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Salmonella in food

 

Last updated: 23 December 2020

What is it?

  • Salmonella is a type of bacteria that is typically found in the gut of pets, livestock and wild animals
  • It is usually transferred to food through contaminated soil or water from the faeces (poo) of animals or people, for example from animal manure, sewerage or dirty hands
  • Foods that are at higher risk of contamination include meat, chicken, eggs, raw fruits and vegetables and spices

What's the risk?

  • Salmonella can cause severe gastro illness called salmonellosis
  • Anyone can get salmonellosis but young children, the elderly and people with a weakened immune system are most at risk.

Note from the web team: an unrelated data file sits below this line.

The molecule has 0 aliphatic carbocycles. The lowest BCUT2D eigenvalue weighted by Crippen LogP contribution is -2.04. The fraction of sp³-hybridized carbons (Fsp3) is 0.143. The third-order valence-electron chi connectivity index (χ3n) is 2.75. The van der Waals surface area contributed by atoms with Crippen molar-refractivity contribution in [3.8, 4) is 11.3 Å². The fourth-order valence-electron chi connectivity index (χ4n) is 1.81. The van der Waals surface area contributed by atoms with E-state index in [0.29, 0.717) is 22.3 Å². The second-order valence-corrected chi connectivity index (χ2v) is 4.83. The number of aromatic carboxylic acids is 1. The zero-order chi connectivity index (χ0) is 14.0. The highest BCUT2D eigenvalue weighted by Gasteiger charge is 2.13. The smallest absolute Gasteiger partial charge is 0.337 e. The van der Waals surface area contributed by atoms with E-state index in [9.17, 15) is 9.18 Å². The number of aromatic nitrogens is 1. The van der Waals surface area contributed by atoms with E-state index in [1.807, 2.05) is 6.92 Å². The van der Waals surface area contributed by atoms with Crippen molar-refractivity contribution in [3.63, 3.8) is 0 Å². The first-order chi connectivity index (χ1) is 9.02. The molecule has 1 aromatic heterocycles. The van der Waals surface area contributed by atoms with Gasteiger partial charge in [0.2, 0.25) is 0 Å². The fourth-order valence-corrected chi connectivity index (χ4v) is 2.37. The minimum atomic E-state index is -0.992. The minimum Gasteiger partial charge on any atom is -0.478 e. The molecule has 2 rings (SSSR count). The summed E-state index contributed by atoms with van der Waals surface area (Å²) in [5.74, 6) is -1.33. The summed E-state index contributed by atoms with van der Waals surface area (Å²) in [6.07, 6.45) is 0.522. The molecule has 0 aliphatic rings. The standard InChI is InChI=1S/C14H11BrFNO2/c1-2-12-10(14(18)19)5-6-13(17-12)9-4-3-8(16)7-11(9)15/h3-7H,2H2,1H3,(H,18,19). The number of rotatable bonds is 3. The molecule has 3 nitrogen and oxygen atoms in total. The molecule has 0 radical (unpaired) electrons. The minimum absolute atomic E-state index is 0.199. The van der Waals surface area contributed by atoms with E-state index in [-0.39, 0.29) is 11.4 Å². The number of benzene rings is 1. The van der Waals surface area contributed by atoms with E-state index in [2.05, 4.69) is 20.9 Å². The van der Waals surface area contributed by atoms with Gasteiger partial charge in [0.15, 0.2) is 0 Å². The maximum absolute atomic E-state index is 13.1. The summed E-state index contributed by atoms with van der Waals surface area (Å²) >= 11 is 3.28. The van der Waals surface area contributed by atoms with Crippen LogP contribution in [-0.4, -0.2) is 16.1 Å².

Reduce your risk

  • Cook food thoroughly, especially poultry and eggs
  • Don’t use dirty or cracked eggs
  • Wash your hands with soap and dry them before preparing and eating food and after handling eggs
  • Never wash raw chicken
  • Wash raw fruit and vegetables thoroughly in running water
  • Avoid cross contamination − use separate cutting boards and knives for raw chicken and ready-to-eat food, and store cooked food separately from raw foods
  • Keep cold food cold (5oC or colder) or keep cooked food hot (60oC or hotter) before it is served
  • Keep your kitchen and equipment clean
  • Follow storage instructions on the product label

Symptoms of salmonellosis

  • Symptoms usually start 12-36 hours after eating contaminated food
  • Common symptoms are diarrhoea, cramps, nausea, vomiting, fever and headaches
  • Sometimes the illness can become more complicated from severe dehydration, requiring hospitalisation, or leading to longer-term problems such as arthritis
  • Most people are sick for 4 to 7 days, but can be sick for longer
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